As a young man he decided to emigrate to New England and settled in Taunton, Massachusetts where in 1640 he was a schoolmaster.  He went to Stamford, Connecticut in 1644 to serve as the second minister of the First Congregational Church.  He married Rebecca Goodyear, the mother of all his children, there in 1645.  Following Rebecca’s death in 1671, he married the widow Joanna Boyes.  She too died before him in 1683.

John Bishop served the First Congregational Church of Stamford for close on fifty years.  He died in 1694 at the age of 84, a much respected and beloved clergyman.  In his will he requested to be buried between his two wives Rebecca and Joanna who he said with comfortable assurance “had fallen asleep in Jesus and gone to Heaven before me.”



Eleazar Bishop, from the Channel Islands to America


Eleazar Bishop was the son of Anthony Bishop who had moved his family from England to the Channel Island of Jersey in the early 1680’s. 

Their family story went as follows.  In 1692 Eleazar Bishop, aged seven, was playing on the beach with his dog when the captain of an English ship noticed them and decided that he wanted the dog.  He told his mate to get the dog.  The mate then had to kidnap Eleazar to get the dog. 

During the voyage to America, the dog became attached to the crew, but not so Eleazar.  When the ship landed at New London in Connecticut, the captain had to get rid of Eleazar.  So he sold him to Richard Dart for a yoke of oxen.

Richard and his wife brought Eleazar into their home and raised him as one of the family.  Eleazar later married their daughter Sarah.  Their son John moved from Connecticut to Nova Scotia in the 1760’s as one of the ‘New England planters.
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Thomas Bishop and His Wild West Show


Thomas Bishop got inspired in Newcastle in 1889 by the sight of the famous Buffalo Bill.  

He was holding his father’s hand and watching the street parade before him with great enjoyment. As the procession continued down the street, the boy heard gunshots. The gunfire grew louder and louder until he saw the source of the noise.  At the centre of the parade rode a tall man mounted on a white horse, cutting a striking figure in his fringed jacket, tall leather boots, and large cowboy hat.  That man on the white horse was William Frederick Cody, better known as “Buffalo Bill,” and the man responsible for founding the most famous travelling Wild West show.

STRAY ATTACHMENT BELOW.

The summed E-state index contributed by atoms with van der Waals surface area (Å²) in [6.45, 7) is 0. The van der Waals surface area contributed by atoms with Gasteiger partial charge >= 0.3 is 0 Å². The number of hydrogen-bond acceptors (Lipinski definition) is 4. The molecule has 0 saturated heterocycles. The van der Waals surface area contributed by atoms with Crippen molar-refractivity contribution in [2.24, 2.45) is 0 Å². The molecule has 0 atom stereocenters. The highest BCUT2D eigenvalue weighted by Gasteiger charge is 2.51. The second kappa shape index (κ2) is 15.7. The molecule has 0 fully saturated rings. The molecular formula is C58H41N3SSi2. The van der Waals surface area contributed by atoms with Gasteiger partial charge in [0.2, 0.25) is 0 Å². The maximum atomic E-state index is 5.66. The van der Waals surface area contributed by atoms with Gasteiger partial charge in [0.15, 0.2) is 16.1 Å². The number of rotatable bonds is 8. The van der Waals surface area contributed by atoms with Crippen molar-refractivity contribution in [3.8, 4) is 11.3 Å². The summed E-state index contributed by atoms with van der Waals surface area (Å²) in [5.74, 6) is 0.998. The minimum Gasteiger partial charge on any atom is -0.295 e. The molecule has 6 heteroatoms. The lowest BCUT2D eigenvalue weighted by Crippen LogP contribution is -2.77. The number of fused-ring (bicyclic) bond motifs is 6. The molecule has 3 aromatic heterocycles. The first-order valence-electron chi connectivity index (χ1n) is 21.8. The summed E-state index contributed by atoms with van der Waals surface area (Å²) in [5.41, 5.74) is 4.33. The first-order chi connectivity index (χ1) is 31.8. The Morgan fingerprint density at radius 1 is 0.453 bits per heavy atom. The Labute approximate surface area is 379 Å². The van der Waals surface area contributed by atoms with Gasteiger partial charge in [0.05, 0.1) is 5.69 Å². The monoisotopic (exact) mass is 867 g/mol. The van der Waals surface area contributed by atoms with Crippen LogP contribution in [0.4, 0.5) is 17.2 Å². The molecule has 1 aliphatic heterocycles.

However, just a few years later, the untimely death of his father and his mother’s ill health saw Thomas and his younger brother Robert end up in an orphanage. There, before they had even reached their teenage years, the boys were given the opportunity to immigrate to their choice of several British territories at the time.  “Canada,” Thomas said to himself when he heard the list read out. “That’s where the cowboys are!”  

Thomas found work as a farmhand in the Niagara region.  Having always enjoyed working with horses, he also began to take on horse training gigs, quickly making a name for himself in local circles as a gifted trainer of troubled horses.  In 1914 Thomas was invited to perform a trained horse exhibition and Wild West display to help raise money for World War One troops.   The show was a huge success and Thomas soon found himself regularly producing Wild West shows, just like his hero Buffalo Bill.  


Over the following years, as his Wild West Show continued to grow and expand, Thomas was able to purchase some farming land near Ridgeville, Ontario which he named the 4-B Corral